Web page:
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The end of child pornography? Google’s new web crawler could help

Internet giants like Facebook and Google have long aided in the fight against child pornography, and now, another technological weapon is being added to the government’s arsenal. Google has created a so-called “web crawler” that finds and identifies child pornography, helping the police and federal officials remove images of abuse from the Internet.

As per a new report released by the Internet Watch Foundation, Google’s new tool takes “individual child sexual abuse image codes,” and searches for such images across the web. Illegal content is then blocked from being uploaded or removed in a process that experts say is much more efficient than alternate practices. “The exciting bit is that the web crawler could make it much quicker to identify and remove hashed images,” the IWF report reads. “It will allow any duplicate images to be removed or blocked, and ease the burden on analysts, as they won’t have to see so many disturbing images.”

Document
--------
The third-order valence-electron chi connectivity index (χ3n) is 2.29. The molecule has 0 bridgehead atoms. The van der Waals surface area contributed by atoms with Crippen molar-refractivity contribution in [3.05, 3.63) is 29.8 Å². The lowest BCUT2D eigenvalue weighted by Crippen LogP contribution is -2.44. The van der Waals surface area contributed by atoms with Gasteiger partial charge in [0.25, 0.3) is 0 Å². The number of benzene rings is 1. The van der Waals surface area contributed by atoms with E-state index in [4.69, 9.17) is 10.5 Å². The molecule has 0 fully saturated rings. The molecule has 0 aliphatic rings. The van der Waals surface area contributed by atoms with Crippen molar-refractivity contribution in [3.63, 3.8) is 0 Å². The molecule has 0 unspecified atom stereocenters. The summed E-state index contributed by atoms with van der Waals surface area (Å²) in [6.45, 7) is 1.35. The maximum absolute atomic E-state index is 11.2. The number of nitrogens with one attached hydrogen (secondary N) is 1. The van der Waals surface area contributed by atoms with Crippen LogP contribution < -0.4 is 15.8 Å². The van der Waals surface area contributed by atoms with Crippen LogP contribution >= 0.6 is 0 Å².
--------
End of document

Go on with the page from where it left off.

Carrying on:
The web crawler is just one component of a larger project overseen by the “Googler in Residence” program of the IWF. The Silicon Valley-based company has an engineer dedicated to assisting the Foundation with its efforts, and both organizations seem optimistic about future innovations their partnership may facilitate.

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“[The web crawler] could be a real game changer,” the Foundation said in its report. “This is hugely important for the victims of child sex abuse, as this technology should block thousands of their illegal images from being viewed on the internet.” While the tool remains in its nascent, pilot stages, the implications of this work could herald the beginning of the end of child porn on the web.

“By harnessing our engineering expertise through the Googler in Residence program, (the foundation’s) skilled analysts have made amazing progress in identifying and then removing this illegal content from the web,” said Katie O’Donovan, a public policy manager for Google in the U.K. “We look forward to the next phase of the Googler in Residence project in 2016.”